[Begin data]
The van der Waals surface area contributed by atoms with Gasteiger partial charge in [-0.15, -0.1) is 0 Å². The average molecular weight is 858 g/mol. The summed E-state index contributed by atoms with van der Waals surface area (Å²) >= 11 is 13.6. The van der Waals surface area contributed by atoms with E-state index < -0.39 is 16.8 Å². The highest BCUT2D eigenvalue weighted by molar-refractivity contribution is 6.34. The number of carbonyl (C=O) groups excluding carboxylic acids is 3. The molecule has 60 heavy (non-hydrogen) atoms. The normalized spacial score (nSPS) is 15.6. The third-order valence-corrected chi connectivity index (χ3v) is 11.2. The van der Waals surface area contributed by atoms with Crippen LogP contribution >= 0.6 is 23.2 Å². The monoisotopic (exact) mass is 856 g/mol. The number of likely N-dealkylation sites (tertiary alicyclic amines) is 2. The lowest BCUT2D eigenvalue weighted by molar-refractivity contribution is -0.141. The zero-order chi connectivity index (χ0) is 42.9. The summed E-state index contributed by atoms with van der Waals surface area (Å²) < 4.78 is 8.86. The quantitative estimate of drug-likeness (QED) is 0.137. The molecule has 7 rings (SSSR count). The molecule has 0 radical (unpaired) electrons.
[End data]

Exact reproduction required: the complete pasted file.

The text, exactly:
The van der Waals surface area contributed by atoms with Gasteiger partial charge in [-0.15, -0.1) is 0 Å². The average molecular weight is 858 g/mol. The summed E-state index contributed by atoms with van der Waals surface area (Å²) >= 11 is 13.6. The van der Waals surface area contributed by atoms with E-state index < -0.39 is 16.8 Å². The highest BCUT2D eigenvalue weighted by molar-refractivity contribution is 6.34. The number of carbonyl (C=O) groups excluding carboxylic acids is 3. The molecule has 60 heavy (non-hydrogen) atoms. The normalized spacial score (nSPS) is 15.6. The third-order valence-corrected chi connectivity index (χ3v) is 11.2. The van der Waals surface area contributed by atoms with Crippen LogP contribution >= 0.6 is 23.2 Å². The monoisotopic (exact) mass is 856 g/mol. The number of likely N-dealkylation sites (tertiary alicyclic amines) is 2. The lowest BCUT2D eigenvalue weighted by molar-refractivity contribution is -0.141. The zero-order chi connectivity index (χ0) is 42.9. The summed E-state index contributed by atoms with van der Waals surface area (Å²) < 4.78 is 8.86. The quantitative estimate of drug-likeness (QED) is 0.137. The molecule has 7 rings (SSSR count). The molecule has 0 radical (unpaired) electrons.